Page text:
Hacker Targets NFC To Take Over Android Smartphones
Michael Harper for redOrbit.com – Your Universe Online
It’s no surprise that the hacking experts at this year’s Black Hat conference in Las Vegas would demonstrate a few of their tips and tricks on breaking into “secure” Android smartphones. What may have been surprising is just how easily these hackers were able to infiltrate devices and how they were able to do so.
Near Field Communications, or NFC, is used to submit mobile payments and transfer data from one device to another. Many Android smartphones from HTC, LG and Samsung — including Google’s own Nexus line of smartphones — feature NFC capabilities and are used with Google Wallet, Google’s mobile payment system.
Though the technology can be very cool and convenient, it can also be seen as a wide-open backdoor into a smartphone, making it susceptible to hacking.
Hacker Charlie Miller has demonstrated a way to take advantage of phones with the NFC chip built in without having to touch the phone at all.
By placing the phone near a small, yet malicious, NFC chip or touching it to another NFC-enabled smartphone, Miller is able to target the smartphone and open malicious code or webpages, exploiting vulnerabilities in either the web browser or the Android operating system.
To be fair, it isn’t just Android smartphones which can be hacked into via NFC. Nokia phones running Linux-based MeeGo are also vulnerable to these kinds of attacks. Miller, a research consultant at security firm Accuvant, also has experience breaking into Apple products, such as iPhones and Macs. This year, however, he chose to shine some light on the NFC vulnerabilities of Google’s Nexus smartphone, Nokia’s N9 and Samsung’s Nexus S.
“[NFC] certainly increases the risk that something could go wrong,” said Miller in an interview with Ars Technica.
“It opens you up to a lot more than you would think.”
For example, the Nexus S running Android’s most dominant version (Gingerbread 2.3) contains multiple bugs which allows Miller to take control of the NFC chip with a specially designed NFC tag. With some additional work, Miller said he could use the NFC tag to execute malicious code on the smartphone. Though some of these vulnerabilities were fixed in Ice Cream Sandwich, (version 4.0) Miller said these vulnerabilities might still exist in the latest version of Android, Jelly Bean 4.1.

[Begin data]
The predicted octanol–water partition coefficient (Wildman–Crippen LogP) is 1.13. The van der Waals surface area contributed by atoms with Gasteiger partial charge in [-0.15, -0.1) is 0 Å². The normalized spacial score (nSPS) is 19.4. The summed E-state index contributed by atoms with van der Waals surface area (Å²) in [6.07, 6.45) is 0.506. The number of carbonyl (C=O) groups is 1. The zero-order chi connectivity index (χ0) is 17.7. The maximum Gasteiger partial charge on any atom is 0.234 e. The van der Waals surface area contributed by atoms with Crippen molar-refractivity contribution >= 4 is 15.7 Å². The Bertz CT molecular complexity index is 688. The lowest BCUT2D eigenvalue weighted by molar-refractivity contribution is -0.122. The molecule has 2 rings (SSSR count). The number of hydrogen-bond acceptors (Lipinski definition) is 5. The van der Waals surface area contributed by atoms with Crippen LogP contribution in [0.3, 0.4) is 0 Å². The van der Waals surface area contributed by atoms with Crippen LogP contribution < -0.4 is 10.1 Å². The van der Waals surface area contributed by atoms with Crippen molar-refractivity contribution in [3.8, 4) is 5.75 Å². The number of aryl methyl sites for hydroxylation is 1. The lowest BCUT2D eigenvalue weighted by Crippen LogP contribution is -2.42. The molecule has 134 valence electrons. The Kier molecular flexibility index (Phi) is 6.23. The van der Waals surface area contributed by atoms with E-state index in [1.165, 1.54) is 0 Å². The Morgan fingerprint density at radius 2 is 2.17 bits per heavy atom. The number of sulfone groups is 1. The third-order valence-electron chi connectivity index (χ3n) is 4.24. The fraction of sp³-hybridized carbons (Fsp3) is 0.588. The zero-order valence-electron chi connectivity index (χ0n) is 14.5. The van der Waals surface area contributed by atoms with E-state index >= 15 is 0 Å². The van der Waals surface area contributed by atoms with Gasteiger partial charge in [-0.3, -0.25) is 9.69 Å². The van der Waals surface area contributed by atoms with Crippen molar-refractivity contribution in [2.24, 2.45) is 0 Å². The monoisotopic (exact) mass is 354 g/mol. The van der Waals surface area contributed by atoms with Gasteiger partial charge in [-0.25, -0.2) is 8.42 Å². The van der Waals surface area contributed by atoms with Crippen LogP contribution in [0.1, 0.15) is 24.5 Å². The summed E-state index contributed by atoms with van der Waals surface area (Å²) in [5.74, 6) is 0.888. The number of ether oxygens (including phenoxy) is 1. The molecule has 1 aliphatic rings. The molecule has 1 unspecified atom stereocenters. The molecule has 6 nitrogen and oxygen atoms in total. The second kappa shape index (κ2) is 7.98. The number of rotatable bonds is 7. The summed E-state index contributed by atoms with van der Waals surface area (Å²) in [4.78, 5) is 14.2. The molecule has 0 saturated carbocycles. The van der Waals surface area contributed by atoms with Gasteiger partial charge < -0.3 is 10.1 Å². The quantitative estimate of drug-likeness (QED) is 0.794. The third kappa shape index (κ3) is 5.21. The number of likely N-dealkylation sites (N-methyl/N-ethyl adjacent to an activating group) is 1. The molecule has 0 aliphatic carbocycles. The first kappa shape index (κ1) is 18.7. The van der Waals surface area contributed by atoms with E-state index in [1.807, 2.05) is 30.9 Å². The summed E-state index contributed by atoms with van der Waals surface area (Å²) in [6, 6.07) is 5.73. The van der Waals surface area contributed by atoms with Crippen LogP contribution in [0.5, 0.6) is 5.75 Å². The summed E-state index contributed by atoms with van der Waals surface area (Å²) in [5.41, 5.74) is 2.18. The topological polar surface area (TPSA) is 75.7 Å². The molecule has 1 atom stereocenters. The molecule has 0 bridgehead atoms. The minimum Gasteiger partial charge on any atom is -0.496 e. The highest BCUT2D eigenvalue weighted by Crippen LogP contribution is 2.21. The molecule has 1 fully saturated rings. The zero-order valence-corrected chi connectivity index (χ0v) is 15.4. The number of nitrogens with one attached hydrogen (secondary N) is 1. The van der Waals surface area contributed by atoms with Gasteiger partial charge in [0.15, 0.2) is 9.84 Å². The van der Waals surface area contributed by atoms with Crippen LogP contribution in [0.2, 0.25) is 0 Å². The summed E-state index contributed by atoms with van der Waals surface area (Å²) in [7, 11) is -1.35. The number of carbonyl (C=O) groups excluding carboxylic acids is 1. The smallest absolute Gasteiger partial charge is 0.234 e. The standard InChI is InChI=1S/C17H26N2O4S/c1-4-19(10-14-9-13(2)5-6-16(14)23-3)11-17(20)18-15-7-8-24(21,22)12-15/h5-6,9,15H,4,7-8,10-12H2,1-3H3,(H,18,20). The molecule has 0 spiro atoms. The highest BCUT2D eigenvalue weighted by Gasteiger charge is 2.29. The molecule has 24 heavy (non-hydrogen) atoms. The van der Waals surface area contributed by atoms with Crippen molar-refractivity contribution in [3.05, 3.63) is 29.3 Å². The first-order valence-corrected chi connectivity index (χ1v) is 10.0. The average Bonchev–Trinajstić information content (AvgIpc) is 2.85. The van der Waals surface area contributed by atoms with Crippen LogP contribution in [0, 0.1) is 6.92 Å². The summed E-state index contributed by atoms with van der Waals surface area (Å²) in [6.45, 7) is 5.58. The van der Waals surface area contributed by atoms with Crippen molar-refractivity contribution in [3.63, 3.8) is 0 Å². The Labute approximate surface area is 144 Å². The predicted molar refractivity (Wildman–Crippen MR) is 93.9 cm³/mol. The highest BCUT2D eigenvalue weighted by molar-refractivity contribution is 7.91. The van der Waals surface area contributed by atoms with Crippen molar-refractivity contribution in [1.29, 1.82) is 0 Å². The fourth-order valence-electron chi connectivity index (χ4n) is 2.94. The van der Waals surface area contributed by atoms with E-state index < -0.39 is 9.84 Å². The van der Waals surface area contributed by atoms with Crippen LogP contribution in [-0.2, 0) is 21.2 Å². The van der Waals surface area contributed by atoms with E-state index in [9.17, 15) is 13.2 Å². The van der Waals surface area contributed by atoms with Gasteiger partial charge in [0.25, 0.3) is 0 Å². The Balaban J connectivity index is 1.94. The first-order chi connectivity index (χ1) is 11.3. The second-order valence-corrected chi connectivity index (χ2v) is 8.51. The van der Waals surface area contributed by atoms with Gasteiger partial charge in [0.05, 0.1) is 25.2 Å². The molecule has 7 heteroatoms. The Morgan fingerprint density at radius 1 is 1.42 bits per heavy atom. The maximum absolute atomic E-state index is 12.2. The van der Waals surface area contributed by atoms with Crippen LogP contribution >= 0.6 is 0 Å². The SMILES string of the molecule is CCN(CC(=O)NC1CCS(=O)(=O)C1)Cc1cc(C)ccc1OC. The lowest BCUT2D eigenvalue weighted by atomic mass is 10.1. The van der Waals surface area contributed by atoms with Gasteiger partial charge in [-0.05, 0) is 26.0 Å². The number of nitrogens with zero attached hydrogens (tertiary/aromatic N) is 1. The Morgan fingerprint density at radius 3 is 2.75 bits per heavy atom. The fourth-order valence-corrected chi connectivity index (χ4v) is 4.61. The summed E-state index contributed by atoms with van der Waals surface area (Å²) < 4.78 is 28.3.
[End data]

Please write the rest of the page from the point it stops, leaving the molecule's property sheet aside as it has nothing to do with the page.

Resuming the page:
Google may have tightened up their NFC vulnerabilities, but according to Miller, Android Beam — a new feature built into Ice Cream Sandwich — allows Miller to open any website he chooses without the permission of the user.
“What that means is with an NFC tag, if I walk up to your phone and touch it, or I just get near it, your Web browser, without you doing anything, will open up and go to a page that I tell it to,” Miller said.
“So instead of the attack surface being the NFC stack, the attack surface really is the whole Web browser and everything a Web browser can do. I can reach that through NFC.”
Even more frightening, Android’s default settings have NFC and Android Beam turned on by default. These services will also download any file or link received through these channels, automatically. Therefore, any Android user with basic, stock settings is wide open to attacks from hackers like Miller.
“The fact that, without you doing anything, all of a sudden your browser is going to my website, is not ideal.”
Using these methods, hackers could simply walk nearby at any public place to run the malicious code. Even more frightening, hackers could simply place one of these malicious NFC tags on the bottom of a legitimate NFC payment terminal at your favorite coffee shop or fast food chain, taking control of every phone used to make a mobile payment.
Though Google has yet to make any comment on Miller’s research, Nokia issued a statement, saying:
“Nokia takes product security issues seriously. Nokia is aware of the NFC-research done by Charlie Miller and are actively investigating the claims concerning Nokia N9. Although it is unlikely that such attacks would occur on a broad scale given the unique circumstances, Nokia is currently investigating the claims using our normal processes and comprehensive testing. Nokia is not aware of any malicious incidents on the Nokia N9 due to the alleged vulnerabilities.”
Miller has admitted that these findings are the result of 6-months of exhaustive research and experimentation. In the end, he was able to get his demonstration to work, and if he could do it, someone else could as well. Though exciting, NFC might not be the most secure technology as of yet.